He’d recite the day’s menu to me; red mullet picked up at the dock, aromatic herbs he’d selected at this market or that, explaining which streets of Marseille to take, and let’s not forget the famous baguette, fresh an crusty, that needed to be put in the oven at 11 o’clock, to accompany the meal that we’d prepare at lunchtime. His stories helped me forget the chill of the early morning, or the stifling heat that would descend upon us in the late mornings of summer, …
This is what I remember from my childhood. I learned to recognize and appreciate the time it takes to do the things that I loved. I learned respect for the time it takes to prepare meals and share them.
Ralf is all smiles, joie de vivre and in love with music. From an early age, he spent hours sitting next to his aunt who played piano, with his gaz fixed on the dizzying display of fingers flying across the black and white notes. His curiosity peaked. He was filled with rhythm and musicality and ever since. Early on, he learned to play many instruments, but the one that caught his fancy was the bass guitar and it’s still by his side to this day.
Or should I say the bass guitar chose him and conquered him. The bass opened him to the universe of jazz musicians and Jazz itself, where the freedom to play the instrument nourished him and invited him to listen to other types of music, other rhythms.
Through music he traveled the globe, to listen to musicians from around the world. He and his musician friends would study different pieces to take on the road with them, to get ready for the concert they were going to attend.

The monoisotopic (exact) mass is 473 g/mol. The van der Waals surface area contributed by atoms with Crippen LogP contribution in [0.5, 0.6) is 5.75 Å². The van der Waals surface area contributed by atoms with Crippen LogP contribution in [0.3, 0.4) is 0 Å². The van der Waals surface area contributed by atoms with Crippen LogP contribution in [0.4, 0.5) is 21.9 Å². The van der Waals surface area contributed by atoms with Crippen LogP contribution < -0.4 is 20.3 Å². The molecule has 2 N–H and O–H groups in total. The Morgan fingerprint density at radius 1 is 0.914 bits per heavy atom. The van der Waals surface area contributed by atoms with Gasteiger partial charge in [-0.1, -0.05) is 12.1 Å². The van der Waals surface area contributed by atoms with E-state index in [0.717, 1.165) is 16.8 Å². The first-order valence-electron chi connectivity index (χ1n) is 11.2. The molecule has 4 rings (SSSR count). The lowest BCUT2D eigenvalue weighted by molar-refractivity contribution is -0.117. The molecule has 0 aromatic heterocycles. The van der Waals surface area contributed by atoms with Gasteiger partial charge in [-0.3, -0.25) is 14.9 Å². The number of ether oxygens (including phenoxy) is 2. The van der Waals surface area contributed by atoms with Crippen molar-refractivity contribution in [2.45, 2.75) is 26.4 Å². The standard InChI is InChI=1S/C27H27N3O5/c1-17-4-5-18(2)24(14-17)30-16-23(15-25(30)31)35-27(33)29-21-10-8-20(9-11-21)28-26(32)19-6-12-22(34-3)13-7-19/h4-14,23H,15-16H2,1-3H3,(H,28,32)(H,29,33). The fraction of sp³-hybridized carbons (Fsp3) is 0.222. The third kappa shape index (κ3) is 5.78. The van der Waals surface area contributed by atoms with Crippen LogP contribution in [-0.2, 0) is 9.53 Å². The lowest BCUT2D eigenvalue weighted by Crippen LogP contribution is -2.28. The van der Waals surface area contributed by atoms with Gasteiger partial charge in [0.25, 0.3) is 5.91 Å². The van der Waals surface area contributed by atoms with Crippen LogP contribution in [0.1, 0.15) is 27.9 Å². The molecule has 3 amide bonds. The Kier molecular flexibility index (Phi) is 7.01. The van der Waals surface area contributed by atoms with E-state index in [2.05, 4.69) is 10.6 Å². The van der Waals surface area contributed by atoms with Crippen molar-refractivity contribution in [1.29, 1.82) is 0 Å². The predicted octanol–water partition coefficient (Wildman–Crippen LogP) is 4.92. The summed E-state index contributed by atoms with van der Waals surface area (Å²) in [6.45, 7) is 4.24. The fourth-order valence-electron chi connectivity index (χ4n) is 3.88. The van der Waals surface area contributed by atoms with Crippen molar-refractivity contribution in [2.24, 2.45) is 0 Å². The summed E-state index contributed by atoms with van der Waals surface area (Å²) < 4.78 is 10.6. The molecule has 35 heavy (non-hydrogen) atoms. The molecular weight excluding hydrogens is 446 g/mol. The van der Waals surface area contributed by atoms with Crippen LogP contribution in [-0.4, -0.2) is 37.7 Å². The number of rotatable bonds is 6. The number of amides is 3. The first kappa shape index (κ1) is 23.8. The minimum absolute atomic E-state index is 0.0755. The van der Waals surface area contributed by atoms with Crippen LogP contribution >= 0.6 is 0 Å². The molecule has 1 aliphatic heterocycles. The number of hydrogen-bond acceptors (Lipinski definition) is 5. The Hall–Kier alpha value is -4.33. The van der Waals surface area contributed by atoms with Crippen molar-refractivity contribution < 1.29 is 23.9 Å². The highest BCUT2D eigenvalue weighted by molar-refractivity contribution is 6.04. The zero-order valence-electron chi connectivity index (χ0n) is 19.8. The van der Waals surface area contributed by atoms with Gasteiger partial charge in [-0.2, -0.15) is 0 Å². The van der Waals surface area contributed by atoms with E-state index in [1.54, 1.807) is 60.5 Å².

The hours on the road didn’t matter. On the contrary, they built up an appreciation of the sounds yet to be discovered
And then: New York City, cradle of creativity, which flabbergasted him with its wealth of music and culture. He got closer to musicians, learned from their performances and returned to Europe, his heart full of new projects.
It is the chance encounter of a taste for life and the sharing of music that has given birth to Bouillon of Notes. It’s thanks to the many impromptu sessions, discovering, listening and enjoying, that we’ve been inspired to share a little of ourselves with you.
From our apartment, under the eaves in the center of Alsace, France, or in our recording studio in Freiburg, Germany, each person brings their enjoyment of playing their instrument and I happily share my new and tasty little culinary créations
It’s about those precious moments in Upstate New York when KJ would give us an advance taste of her new songs between a chocolate cake and an apple tart.
It’s also about those times in my kitchen when I pass down my recipes to my children.
It’s all those concerts around the globe where musicians of the world come together to dazzle us with their sounds and stories of lives shared with other musicians and the world, long nights of music in jazz clubs in New York City that end with breakfast at daybreak, blueberry pancakes and fresh squeezed orange juice…
Here on our site, Bouillon of Notes, we would like to share these moments through music with a hearty appetite for the rich taste of life we know, with infinite respect and gratitude.